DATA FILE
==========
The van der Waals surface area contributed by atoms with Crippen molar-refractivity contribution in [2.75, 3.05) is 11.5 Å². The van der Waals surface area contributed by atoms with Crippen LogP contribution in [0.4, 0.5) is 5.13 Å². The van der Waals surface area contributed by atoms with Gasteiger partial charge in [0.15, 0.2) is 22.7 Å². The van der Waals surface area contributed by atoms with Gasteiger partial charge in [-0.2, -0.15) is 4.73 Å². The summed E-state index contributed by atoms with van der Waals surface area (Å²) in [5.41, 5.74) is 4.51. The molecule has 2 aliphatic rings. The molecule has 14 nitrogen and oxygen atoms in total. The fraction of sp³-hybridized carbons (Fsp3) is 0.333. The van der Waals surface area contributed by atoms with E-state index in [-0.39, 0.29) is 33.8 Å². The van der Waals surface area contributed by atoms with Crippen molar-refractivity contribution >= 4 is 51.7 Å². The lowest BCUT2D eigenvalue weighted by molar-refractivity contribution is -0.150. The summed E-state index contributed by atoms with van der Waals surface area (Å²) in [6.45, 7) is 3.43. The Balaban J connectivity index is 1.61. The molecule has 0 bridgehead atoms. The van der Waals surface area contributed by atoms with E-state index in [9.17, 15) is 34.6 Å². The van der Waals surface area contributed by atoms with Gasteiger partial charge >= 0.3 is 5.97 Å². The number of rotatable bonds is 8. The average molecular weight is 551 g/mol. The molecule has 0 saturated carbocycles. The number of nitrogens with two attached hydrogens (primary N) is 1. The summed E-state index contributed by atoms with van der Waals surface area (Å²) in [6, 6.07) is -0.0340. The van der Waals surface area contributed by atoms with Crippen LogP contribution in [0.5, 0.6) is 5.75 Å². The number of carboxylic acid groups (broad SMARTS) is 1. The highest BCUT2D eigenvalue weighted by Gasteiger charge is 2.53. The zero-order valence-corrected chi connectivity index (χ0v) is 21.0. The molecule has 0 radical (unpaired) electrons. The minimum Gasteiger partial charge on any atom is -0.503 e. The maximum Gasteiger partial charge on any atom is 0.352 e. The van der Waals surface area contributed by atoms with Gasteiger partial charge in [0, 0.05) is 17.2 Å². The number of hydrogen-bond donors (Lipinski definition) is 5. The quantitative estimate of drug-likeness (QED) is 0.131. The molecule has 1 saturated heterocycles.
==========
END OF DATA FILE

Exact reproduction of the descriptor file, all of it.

The van der Waals surface area contributed by atoms with Crippen molar-refractivity contribution in [2.75, 3.05) is 11.5 Å². The van der Waals surface area contributed by atoms with Crippen LogP contribution in [0.4, 0.5) is 5.13 Å². The van der Waals surface area contributed by atoms with Gasteiger partial charge in [0.15, 0.2) is 22.7 Å². The van der Waals surface area contributed by atoms with Gasteiger partial charge in [-0.2, -0.15) is 4.73 Å². The summed E-state index contributed by atoms with van der Waals surface area (Å²) in [5.41, 5.74) is 4.51. The molecule has 2 aliphatic rings. The molecule has 14 nitrogen and oxygen atoms in total. The fraction of sp³-hybridized carbons (Fsp3) is 0.333. The van der Waals surface area contributed by atoms with E-state index in [-0.39, 0.29) is 33.8 Å². The van der Waals surface area contributed by atoms with Crippen molar-refractivity contribution >= 4 is 51.7 Å². The lowest BCUT2D eigenvalue weighted by molar-refractivity contribution is -0.150. The summed E-state index contributed by atoms with van der Waals surface area (Å²) in [6.45, 7) is 3.43. The Balaban J connectivity index is 1.61. The molecule has 0 bridgehead atoms. The van der Waals surface area contributed by atoms with E-state index in [9.17, 15) is 34.6 Å². The van der Waals surface area contributed by atoms with Gasteiger partial charge >= 0.3 is 5.97 Å². The number of rotatable bonds is 8. The average molecular weight is 551 g/mol. The molecule has 0 saturated carbocycles. The number of nitrogens with two attached hydrogens (primary N) is 1. The summed E-state index contributed by atoms with van der Waals surface area (Å²) in [6, 6.07) is -0.0340. The van der Waals surface area contributed by atoms with Crippen LogP contribution in [0.5, 0.6) is 5.75 Å². The number of carboxylic acid groups (broad SMARTS) is 1. The highest BCUT2D eigenvalue weighted by Gasteiger charge is 2.53. The zero-order valence-corrected chi connectivity index (χ0v) is 21.0. The molecule has 0 radical (unpaired) electrons. The minimum Gasteiger partial charge on any atom is -0.503 e. The maximum Gasteiger partial charge on any atom is 0.352 e. The van der Waals surface area contributed by atoms with Gasteiger partial charge in [0, 0.05) is 17.2 Å². The number of hydrogen-bond donors (Lipinski definition) is 5. The quantitative estimate of drug-likeness (QED) is 0.131. The molecule has 1 saturated heterocycles.